Wordsmith
literature
Posts: 499
Registered: ‎10-19-2006
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Re: Recommended Reading

I don't know why I didn't think of it sooner, but I sent an email off today to an acquaintance that lives around the London area and asked her to see if she could get a copy of the Review and just email it to me.  If she does do it in time, I will post it on this site.  If not, I will email it to Annie.
Inspired Correspondent
Wrighty
Posts: 1,762
Registered: ‎10-19-2006
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Re: Recommended Reading


literature wrote:
I don't know why I didn't think of it sooner, but I sent an email off today to an acquaintance that lives around the London area and asked her to see if she could get a copy of the Review and just email it to me.  If she does do it in time, I will post it on this site.  If not, I will email it to Annie.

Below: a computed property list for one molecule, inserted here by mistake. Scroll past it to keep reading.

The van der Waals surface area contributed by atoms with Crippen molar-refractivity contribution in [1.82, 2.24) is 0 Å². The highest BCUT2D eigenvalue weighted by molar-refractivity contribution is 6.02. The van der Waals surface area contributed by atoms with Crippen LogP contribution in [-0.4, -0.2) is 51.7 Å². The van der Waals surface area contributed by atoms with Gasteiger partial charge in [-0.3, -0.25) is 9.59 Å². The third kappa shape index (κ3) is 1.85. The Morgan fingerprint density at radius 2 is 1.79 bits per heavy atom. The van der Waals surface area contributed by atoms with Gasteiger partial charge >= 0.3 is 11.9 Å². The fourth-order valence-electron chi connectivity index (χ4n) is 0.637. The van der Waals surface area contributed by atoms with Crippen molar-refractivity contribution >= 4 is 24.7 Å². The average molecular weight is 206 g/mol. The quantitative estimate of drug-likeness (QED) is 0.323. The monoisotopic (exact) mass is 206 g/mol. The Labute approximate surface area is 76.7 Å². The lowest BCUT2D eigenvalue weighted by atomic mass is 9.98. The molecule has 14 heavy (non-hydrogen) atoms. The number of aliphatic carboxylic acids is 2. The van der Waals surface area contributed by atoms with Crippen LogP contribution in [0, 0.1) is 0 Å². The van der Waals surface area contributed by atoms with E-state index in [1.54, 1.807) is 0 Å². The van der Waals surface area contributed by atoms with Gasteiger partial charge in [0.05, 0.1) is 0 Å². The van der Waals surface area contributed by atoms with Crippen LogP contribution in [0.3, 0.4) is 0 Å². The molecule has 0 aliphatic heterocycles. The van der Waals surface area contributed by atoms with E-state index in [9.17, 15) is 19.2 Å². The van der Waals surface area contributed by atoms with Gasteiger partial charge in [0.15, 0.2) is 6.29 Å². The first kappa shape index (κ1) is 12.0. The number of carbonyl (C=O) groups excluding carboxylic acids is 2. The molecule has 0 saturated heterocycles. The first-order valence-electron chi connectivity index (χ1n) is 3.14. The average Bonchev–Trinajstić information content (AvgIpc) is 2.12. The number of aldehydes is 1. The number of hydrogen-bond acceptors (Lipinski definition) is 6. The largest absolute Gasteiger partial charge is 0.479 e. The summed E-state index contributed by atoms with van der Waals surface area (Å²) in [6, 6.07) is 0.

These threads will still be here even if people have moved on to other clubs by then. We can either keep checking back or bookmark it so a notice will come up whenever anything new is posted.

Wordsmith
literature
Posts: 499
Registered: ‎10-19-2006
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Re: Recommended Reading

Thanks for the info. 
Wordsmith
literature
Posts: 499
Registered: ‎10-19-2006
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Re: Recommended Reading

Your teddy bears are just precious.  I just did a presentation on teddy bears at work (no, teddy bears are not work related, I just had to do a presentation) and I will email it to your blog after you return from your trip.  Have a great trip.